|US6436961||18 sept. 1995||20 août 2002||Pfizer Inc||Pharmaceutical agents for the treatment of emesis|
|US6478949||14 nov. 2000||12 nov. 2002||H2O Technologies, Ltd.||Method and apparatus for increasing the oxygen content of water|
|US6495052||24 oct. 2000||17 déc. 2002||Ontario Limited||System and method for treatment of water|
|US6497795||10 déc. 1999||24 déc. 2002||Canon Kabushiki Kaisha||Method and apparatus for decomposing gaseous aliphatic hydrocarbon halide compound|
|US6524475||24 mai 2000||25 févr. 2003||Miox Corporation||Portable water disinfection system|
|US6558537||10 oct. 2000||6 mai 2003||Miox Corporation||Portable hydration system|
|US6589396 *||25 juin 1999||8 juil. 2003||Canon Kabushiki Kaisha||Method for treating colored liquid and apparatus for treating colored liquid|
|US6610178||30 nov. 1999||26 août 2003||Canon Kabushiki Kaisha||Method for decomposing halogenated aliphatic hydrocarbon compounds or aromatic compounds, method for cleaning medium contaminated with at least one of these compounds, and apparatus for these|
|US6616815||18 juin 1999||9 sept. 2003||Canon Kabushiki Kaisha||Method of decomposing halogenated aliphatic hydrocarbon compounds or aromatic compounds and apparatus to be used for the same as well as method of clarifying exhaust gas and apparatus to be used for the same|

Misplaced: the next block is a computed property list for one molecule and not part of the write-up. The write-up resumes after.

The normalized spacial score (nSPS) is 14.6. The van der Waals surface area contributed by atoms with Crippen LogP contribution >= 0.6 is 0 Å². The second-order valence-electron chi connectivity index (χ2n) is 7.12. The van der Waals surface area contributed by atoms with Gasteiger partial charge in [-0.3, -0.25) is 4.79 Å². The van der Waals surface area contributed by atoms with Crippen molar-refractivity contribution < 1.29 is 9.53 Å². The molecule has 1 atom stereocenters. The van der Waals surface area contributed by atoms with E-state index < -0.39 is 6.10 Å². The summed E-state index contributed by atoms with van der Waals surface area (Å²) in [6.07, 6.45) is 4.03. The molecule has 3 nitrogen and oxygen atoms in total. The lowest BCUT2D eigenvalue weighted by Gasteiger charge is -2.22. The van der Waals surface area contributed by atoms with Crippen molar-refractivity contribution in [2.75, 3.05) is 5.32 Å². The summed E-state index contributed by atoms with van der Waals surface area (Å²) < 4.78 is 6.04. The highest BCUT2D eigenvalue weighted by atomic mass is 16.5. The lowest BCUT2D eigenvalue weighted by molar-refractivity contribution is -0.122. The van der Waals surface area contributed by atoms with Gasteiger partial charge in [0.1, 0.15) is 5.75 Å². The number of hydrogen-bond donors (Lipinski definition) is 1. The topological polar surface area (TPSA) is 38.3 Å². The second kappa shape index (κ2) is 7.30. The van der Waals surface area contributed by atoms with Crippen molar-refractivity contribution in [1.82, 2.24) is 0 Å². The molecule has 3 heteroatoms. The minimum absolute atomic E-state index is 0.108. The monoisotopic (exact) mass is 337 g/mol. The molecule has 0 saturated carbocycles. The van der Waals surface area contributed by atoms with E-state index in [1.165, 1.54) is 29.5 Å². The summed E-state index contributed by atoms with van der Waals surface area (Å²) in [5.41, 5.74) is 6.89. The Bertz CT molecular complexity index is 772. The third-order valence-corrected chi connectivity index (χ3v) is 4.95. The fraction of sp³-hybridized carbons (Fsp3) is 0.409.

|US6716335 *||13 déc. 2001||6 avr. 2004||Tominaga Mfg. Co.||Method of producing electrolyzed water|
|US6736966||16 juil. 2001||18 mai 2004||Miox Corporation||Portable water disinfection system|
|US6776886 *||9 avr. 2003||17 août 2004||Canon Kabushiki Kaisha||Method for treating colored liquid and apparatus for treating colored liquid|
|US6800257 *||11 oct. 2000||5 oct. 2004||Canon Kabushiki Kaisha||Process for preparing trichloracetic acid and apparatus for use in such process|
|US6814877 *||18 déc. 2002||9 nov. 2004||Joseph Gargas||Method of producing at least one of chlorite, chlorine dioxide and chlorate by combining the reactions of ozonation and electrolytic chlorination|
|US6905580||20 déc. 2002||14 juin 2005||Sanyo Electric Co., Ltd.||Water treating apparatus|
|US6921743||16 août 2002||26 juil. 2005||The Procter & Gamble Company||Automatic dishwashing compositions containing a halogen dioxide salt and methods for use with electrochemical cells and/or electrolytic devices|
|US6971125||26 avr. 2005||6 déc. 2005||Mattson Jr Roy W||Antimicrobial whirlpool bathtub|
|US7005075||23 févr. 2004||28 févr. 2006||Miox Corporation||Gas drive electrolytic cell|
|US7008523||23 févr. 2004||7 mars 2006||Miox Corporation||Electrolytic cell for surface and point of use disinfection|
|US7018514||12 nov. 2002||28 mars 2006||Canon Kabushiki Kaisha||Method and apparatus for processing substances to be decomposed|
|US7048842 *||6 sept. 2001||23 mai 2006||The Procter & Gamble Company||Electrolysis cell for generating chlorine dioxide|
|US7146659||18 août 2005||12 déc. 2006||Mattson Jr Roy W||Hydromassage antimicrobial whirlpool bathtub|
|US7163615||12 nov. 2002||16 janv. 2007||Canon Kabushiki Kaisha||Method of treating substance to be degraded and its apparatus|
|US7163665||12 juin 2002||16 janv. 2007||Canon Kabushiki Kaisha||Apparatus for decomposing gaseous aliphatic hydrocarbon halide compounds|
|US7174678||8 févr. 2002||13 févr. 2007||Hill-Rom Services, Inc.||Modular patient room|